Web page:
Postures have been turning internationally on arms sales to states involved in Yemen’s conflict. One must question the role and effect of Australia’s defence exports on the crisis.
The destructive war in Yemen is now reaching well into its sixth year, fuelled by international arms supplies and leading to devastating humanitarian consequences. After Houthi rebels, backed by Iran, took control of Yemen’s capital, Saudi Arabia launched a coalition airstrike offensive in 2015 in effort to restore President Abdrabbuh Mansur Hadi’s control. The conflict has since evolved into a highly complex crisis involving multiple factions on the ground and external powers. The United States has given considerable backing to the ongoing Saudi-led campaign, including logistical and intelligence support and selling billions in weapons.
With a change in the US stance earlier this year and shifting international momentum, some countries halted arms sales to members of the intervening Saudi Arabia-led coalition. As of February, Canberra refrained from following suit. Australia has echoed calls for peace politically while continuing military exports to members of the Saudi coalition. With figures recently released showing that Australia issued 103 defence export permits for military goods to Saudi Arabia and the United Arab Emirates (UAE) between 2015 and March 2021, questions intensify over Australia’s position.
Recognising that weapons from third states are feeding the war, the United Nations Group of Experts on Yemen has repeatedly reported serious violations of human rights and international humanitarian law by all parties to the conflict. Tactics employed in the war have continued to show scant, if any, regard for civilian lives. Indiscriminate coalition airstrikes have repeatedly destroyed critical civilian infrastructure, including schools and hospitals, resulting in thousands of civilian fatalities and further straining a skeletal healthcare system. In Yemen’s city of Taiz, Houthi sniper fire is reported to have killed over 450 children since 2015. Despite numerous efforts to end the violence, the conflict continues to cause immense harm to Yemenis, with over 12,000 civilian deaths and millions on the edge of famine.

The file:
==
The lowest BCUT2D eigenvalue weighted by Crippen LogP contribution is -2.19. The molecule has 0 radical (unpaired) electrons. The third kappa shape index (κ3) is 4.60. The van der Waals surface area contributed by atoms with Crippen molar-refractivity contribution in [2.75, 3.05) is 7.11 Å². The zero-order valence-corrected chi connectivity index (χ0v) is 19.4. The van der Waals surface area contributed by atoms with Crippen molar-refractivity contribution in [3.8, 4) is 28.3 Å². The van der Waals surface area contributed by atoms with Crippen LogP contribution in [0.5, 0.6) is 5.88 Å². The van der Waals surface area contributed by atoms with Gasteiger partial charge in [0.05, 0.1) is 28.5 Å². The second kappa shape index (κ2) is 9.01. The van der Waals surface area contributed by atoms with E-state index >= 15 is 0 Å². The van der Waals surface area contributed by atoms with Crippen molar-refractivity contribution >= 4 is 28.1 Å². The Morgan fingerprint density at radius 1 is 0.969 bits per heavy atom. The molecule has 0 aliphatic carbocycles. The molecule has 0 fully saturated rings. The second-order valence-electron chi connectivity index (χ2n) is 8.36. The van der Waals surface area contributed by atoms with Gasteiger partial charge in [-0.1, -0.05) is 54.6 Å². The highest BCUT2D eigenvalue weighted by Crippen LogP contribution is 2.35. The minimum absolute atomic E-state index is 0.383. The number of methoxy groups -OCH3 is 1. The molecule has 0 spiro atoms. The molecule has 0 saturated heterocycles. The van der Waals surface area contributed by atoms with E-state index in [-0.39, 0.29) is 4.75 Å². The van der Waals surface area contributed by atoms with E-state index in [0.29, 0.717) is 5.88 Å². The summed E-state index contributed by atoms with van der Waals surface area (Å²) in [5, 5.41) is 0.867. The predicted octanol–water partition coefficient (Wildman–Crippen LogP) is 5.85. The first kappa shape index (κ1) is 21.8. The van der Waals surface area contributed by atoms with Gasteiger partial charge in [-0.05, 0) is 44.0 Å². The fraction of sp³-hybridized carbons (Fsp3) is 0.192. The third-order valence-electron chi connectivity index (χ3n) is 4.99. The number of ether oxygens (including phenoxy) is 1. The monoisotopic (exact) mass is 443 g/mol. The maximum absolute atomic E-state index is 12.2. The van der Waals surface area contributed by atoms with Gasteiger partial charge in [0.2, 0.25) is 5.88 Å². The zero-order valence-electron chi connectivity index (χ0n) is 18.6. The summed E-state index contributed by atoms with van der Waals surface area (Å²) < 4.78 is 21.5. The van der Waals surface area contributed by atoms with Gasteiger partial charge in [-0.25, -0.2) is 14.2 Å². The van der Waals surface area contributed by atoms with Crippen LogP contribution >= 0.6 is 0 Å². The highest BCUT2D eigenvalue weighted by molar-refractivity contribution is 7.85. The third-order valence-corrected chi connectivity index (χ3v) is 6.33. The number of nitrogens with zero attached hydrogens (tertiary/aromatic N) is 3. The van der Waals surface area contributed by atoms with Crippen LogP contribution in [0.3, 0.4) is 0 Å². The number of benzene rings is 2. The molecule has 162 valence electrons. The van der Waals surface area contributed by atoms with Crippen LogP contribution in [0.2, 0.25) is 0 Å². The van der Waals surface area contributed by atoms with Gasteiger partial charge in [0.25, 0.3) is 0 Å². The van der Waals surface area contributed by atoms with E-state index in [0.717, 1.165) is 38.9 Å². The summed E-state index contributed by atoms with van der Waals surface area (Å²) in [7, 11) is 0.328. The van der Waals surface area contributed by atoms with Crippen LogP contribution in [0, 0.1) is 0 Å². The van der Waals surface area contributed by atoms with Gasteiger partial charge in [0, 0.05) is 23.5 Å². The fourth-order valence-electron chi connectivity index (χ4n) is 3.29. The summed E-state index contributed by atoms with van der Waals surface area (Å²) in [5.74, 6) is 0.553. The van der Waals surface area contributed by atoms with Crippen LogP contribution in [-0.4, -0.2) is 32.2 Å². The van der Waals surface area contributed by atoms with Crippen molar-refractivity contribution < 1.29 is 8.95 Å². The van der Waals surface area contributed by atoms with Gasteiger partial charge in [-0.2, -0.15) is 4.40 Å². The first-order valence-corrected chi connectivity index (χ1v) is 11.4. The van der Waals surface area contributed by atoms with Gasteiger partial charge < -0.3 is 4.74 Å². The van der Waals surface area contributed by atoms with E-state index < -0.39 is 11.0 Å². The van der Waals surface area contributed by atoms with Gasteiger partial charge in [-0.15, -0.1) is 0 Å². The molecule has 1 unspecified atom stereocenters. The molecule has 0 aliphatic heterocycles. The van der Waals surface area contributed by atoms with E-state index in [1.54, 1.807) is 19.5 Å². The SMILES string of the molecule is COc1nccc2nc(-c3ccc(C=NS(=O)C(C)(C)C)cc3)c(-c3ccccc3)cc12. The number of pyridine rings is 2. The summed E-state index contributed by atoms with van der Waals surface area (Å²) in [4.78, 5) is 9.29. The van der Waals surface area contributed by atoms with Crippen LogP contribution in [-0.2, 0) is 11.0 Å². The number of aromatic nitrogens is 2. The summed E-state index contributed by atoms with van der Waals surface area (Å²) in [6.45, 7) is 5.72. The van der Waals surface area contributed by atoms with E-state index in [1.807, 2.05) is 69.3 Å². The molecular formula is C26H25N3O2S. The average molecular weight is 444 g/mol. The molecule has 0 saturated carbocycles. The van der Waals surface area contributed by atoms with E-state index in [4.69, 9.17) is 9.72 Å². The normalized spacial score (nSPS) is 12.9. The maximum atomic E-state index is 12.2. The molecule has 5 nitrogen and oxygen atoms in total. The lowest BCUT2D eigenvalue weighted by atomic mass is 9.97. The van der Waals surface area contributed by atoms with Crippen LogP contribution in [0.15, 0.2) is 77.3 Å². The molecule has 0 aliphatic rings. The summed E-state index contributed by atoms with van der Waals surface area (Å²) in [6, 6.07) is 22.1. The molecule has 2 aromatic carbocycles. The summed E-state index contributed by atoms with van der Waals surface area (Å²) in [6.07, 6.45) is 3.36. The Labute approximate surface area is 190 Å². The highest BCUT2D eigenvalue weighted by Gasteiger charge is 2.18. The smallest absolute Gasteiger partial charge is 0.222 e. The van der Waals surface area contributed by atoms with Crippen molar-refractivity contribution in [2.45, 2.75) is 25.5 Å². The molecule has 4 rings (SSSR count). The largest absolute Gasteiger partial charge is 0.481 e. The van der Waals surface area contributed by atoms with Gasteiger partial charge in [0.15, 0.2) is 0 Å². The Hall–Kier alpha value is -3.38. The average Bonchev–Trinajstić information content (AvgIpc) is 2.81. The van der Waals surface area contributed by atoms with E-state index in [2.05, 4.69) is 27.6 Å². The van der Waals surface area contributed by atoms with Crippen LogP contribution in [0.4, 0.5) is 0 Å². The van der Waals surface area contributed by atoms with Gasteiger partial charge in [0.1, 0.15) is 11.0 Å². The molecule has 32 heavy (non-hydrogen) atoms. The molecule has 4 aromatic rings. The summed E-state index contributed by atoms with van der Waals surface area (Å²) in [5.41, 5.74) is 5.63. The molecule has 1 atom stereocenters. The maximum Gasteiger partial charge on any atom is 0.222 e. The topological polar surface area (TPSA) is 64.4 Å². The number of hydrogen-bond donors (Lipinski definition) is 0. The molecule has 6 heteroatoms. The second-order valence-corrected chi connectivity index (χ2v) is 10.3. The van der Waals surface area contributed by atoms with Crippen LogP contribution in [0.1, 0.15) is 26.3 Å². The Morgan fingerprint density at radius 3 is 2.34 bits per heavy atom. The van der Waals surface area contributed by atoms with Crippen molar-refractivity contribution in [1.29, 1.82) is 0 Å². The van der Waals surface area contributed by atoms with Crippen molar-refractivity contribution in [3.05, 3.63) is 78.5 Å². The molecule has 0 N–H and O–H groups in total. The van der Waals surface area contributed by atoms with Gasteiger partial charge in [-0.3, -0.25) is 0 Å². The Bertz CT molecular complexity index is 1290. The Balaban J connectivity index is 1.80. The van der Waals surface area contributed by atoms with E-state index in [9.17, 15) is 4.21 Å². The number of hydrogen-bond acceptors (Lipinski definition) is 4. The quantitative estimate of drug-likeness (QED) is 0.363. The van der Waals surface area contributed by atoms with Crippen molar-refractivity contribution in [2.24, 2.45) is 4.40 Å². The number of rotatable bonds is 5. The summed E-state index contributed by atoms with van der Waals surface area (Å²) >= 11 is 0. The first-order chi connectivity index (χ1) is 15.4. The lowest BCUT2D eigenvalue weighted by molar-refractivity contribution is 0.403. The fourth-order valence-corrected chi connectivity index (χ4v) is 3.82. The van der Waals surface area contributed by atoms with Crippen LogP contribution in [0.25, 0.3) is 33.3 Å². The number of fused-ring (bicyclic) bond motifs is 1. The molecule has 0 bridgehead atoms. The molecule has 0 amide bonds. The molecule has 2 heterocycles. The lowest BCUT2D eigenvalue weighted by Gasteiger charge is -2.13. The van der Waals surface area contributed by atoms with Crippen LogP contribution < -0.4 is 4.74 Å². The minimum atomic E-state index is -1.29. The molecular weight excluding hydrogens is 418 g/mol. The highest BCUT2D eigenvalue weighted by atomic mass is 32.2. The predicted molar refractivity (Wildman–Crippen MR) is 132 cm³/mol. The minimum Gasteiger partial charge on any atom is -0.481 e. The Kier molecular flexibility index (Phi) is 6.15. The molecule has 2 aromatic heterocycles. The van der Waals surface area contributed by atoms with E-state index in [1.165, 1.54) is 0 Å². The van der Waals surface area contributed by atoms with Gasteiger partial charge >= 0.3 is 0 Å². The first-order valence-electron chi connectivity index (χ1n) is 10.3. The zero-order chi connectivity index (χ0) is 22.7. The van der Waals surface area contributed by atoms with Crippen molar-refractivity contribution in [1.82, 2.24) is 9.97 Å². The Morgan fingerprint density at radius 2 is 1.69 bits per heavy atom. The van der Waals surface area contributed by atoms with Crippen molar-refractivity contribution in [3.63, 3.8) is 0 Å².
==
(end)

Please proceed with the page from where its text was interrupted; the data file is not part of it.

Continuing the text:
Considering the human costs of the conflict, several countries, including Germany and Italy, have halted military exports to coalition members, expressing concern over civilian deaths and human rights violations. Denmark, the Netherlands, and Finland also imposed restrictions on arms sales to members of the coalition. After backing the Saudi coalition since 2015, the US suspended military support for “offensive operations” in Yemen in early 2021. While details of which arms deals will remain suspended are unclear with $23 billion in weapons sales to the UAE recently approved, the policy review is not insignificant. According to the Stockholm International Peace Research Institute, the US supplied 79 percent of Saudi arms imports between 2016 and 2020. Having welcomed the US suspension, the European Parliament again called for all European Union states to ban military equipment sales to Saudi Arabia and the UAE.
Despite mounting international pressure, certain states have continued lucrative arms sales to coalition members. After halting weapons exports to Saudi Arabia in 2019, the United Kingdom resumed in 2020, selling billions of dollars worth of weapons along with states like Canada. Facing questions about Australia’s arms sales to Saudi Arabia and the UAE in early 2021, a Defence Department spokesperson defended the current approach, maintaining that export assessments take into account existing information, with permission refused should there be an excessive risk of goods being used counter to Australia’s interests.